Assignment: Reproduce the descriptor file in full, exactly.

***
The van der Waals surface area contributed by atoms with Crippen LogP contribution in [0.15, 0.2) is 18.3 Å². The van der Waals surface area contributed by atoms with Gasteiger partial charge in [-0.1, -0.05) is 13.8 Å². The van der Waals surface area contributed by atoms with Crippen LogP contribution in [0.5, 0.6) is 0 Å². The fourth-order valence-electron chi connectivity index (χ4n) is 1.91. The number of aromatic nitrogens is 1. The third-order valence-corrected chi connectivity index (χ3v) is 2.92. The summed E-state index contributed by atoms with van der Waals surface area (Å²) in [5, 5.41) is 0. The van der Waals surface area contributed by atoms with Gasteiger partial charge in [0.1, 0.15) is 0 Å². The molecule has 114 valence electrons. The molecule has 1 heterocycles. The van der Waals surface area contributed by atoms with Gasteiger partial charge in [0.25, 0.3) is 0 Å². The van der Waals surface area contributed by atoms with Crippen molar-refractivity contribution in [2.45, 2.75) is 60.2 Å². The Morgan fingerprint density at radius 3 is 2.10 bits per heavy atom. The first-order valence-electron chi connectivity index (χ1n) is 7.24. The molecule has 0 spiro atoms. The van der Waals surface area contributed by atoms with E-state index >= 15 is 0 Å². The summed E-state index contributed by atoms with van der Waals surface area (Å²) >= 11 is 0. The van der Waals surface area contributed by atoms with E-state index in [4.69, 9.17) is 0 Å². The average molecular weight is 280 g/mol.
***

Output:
The van der Waals surface area contributed by atoms with Crippen LogP contribution in [0.15, 0.2) is 18.3 Å². The van der Waals surface area contributed by atoms with Gasteiger partial charge in [-0.1, -0.05) is 13.8 Å². The van der Waals surface area contributed by atoms with Crippen LogP contribution in [0.5, 0.6) is 0 Å². The fourth-order valence-electron chi connectivity index (χ4n) is 1.91. The number of aromatic nitrogens is 1. The third-order valence-corrected chi connectivity index (χ3v) is 2.92. The summed E-state index contributed by atoms with van der Waals surface area (Å²) in [5, 5.41) is 0. The van der Waals surface area contributed by atoms with Gasteiger partial charge in [0.1, 0.15) is 0 Å². The molecule has 114 valence electrons. The molecule has 1 heterocycles. The van der Waals surface area contributed by atoms with Gasteiger partial charge in [0.25, 0.3) is 0 Å². The van der Waals surface area contributed by atoms with Crippen molar-refractivity contribution in [2.45, 2.75) is 60.2 Å². The Morgan fingerprint density at radius 3 is 2.10 bits per heavy atom. The first-order valence-electron chi connectivity index (χ1n) is 7.24. The molecule has 0 spiro atoms. The van der Waals surface area contributed by atoms with E-state index >= 15 is 0 Å². The summed E-state index contributed by atoms with van der Waals surface area (Å²) >= 11 is 0. The van der Waals surface area contributed by atoms with E-state index in [4.69, 9.17) is 0 Å². The average molecular weight is 280 g/mol.